Talking of Centenary odes - No: I shall not say what I was going to say, because I believe that the encouragement of poetic expression, or, if you like, verse writing and verse appreciation, is a good thing for this, or any other country. Others will perhaps recall, better than I, his exact phrasing who declared that he would willingly forgo all other triumphs in his country's service were he permitted to write his country's songs. And the truth underlying that strange aspiration is as vital today as it was when the lines were written.
But I am, afraid that the majority of us (including the verse writers) have grown too mentally indolent to delve a little and discover why truth should be there, and why it should be vital.
If you don't want to make the discovery, well, you won't. And that's that. Keep on lobbying, and try to induce the Government to raise the duty on something you are making, or to lower the duty on something you are importing, or to pay a bonus on something you are producing, and you will probably make a lot more money, and be happy ever after.
Do you know that, not so many years ago, Australia, in proportion to population, had more poets and verse writers than any country on earth, with the possible exception of Wales? But Australia's proportion of verse buyers (and so, presumably, verse readers) was easily the highest.
In recent years the beating of the primitive tom-tom, the howls, cat-calls, and cacophony of jazz, and the wailing cry of unspeakable crooners, have deafened the listening world to the voice of the poet crying in a wilderness. We are, for the moment, in the hands of the cheap-jacks; but they shall not prevail.
For today signs are not wanting that poetry (and its humble sister, verse) are coming back to their respective dominion. Poetry, one of the great arts of man, will inevitably survive, because it IS one of the great arts, and, therefore, Imperishable.
The revival of poetry may not come in the old forms of pastoral simplicities, in heroic and other forms that thrilled our forebears. It may take on nobler and even grander forms. Who knows? Even the free verse addicts may be groping for something. But come it will.
But modern exponents of jungle rhythm and archaic antiphonies, distorted out of recognition, need not pride themselves that they have had hand in the temporary setback that poetry has suffered. That came in the 'nineties, with the inevitable swing of the pendulum form the limit of the arc which it had reached in the 'eighties. Tennyson, Swinburne, the strangely virile Henley, and their ilk sang its lullaby. Then came the worldly wise men who "watched their step" (and their publishers). Kipling, Meredith, Hardy, all wrote verse - sometimes poetry - but it was, as it were, a by-product of their industry.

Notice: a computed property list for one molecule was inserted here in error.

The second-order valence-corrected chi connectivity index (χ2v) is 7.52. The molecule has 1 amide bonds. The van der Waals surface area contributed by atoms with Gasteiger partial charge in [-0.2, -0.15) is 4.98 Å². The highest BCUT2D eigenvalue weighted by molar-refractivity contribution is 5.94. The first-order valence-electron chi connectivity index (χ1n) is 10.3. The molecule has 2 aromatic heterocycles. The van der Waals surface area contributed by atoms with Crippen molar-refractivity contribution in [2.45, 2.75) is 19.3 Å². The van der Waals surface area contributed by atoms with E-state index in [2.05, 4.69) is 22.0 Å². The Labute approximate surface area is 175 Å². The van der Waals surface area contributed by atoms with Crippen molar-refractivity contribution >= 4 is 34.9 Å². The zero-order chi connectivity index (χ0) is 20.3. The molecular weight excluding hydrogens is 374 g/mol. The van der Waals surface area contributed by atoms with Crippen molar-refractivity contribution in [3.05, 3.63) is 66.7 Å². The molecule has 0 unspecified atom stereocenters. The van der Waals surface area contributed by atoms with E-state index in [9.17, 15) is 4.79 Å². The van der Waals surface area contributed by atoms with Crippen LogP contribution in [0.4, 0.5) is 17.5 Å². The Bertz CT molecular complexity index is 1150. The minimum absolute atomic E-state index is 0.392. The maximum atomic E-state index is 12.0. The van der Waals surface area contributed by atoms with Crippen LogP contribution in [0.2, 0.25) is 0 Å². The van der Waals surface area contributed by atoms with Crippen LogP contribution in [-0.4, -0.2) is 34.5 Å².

With the waxing of the industrial age they, too, had become, unconsciously, industrialist. Thus Kipling, who wrote "The Recessional" and "The Widower" for his heart, also wrote "Plain Tales from the Hills" and "Jungle Stories" for a living.
So with Meredith and Hardy who, had they not been great novelists, might, in even happier circumstances, have been great poets. But they, prophetically, saw the writing on the wall, or in the newspapers, or somewhere, and did the worldly-wise thing. But the pendulum, if I see it aright, has reached its other extreme.
So, potential writers of the great Centenary Ode, be not discouraged! If your best is good, there is a chance that it will live.
I had intended this to be a brightly humorous article; but, carried away by what the Victorians roguishly called "the exuberance of my own verbosity," I have been led astray. I am sorry.
But, talking of Centenary Odes, my advice to young ode writers is: "Be exuberant; be verbose" - for your own entertainment. Then, for the public, cull the gold (if any) from the dross. And, if your best is good - who knows. Poetry may yet be classed among Australia's primary products, and be bolstered with a bonus.
|Copyright © Perry Middlemiss 2002|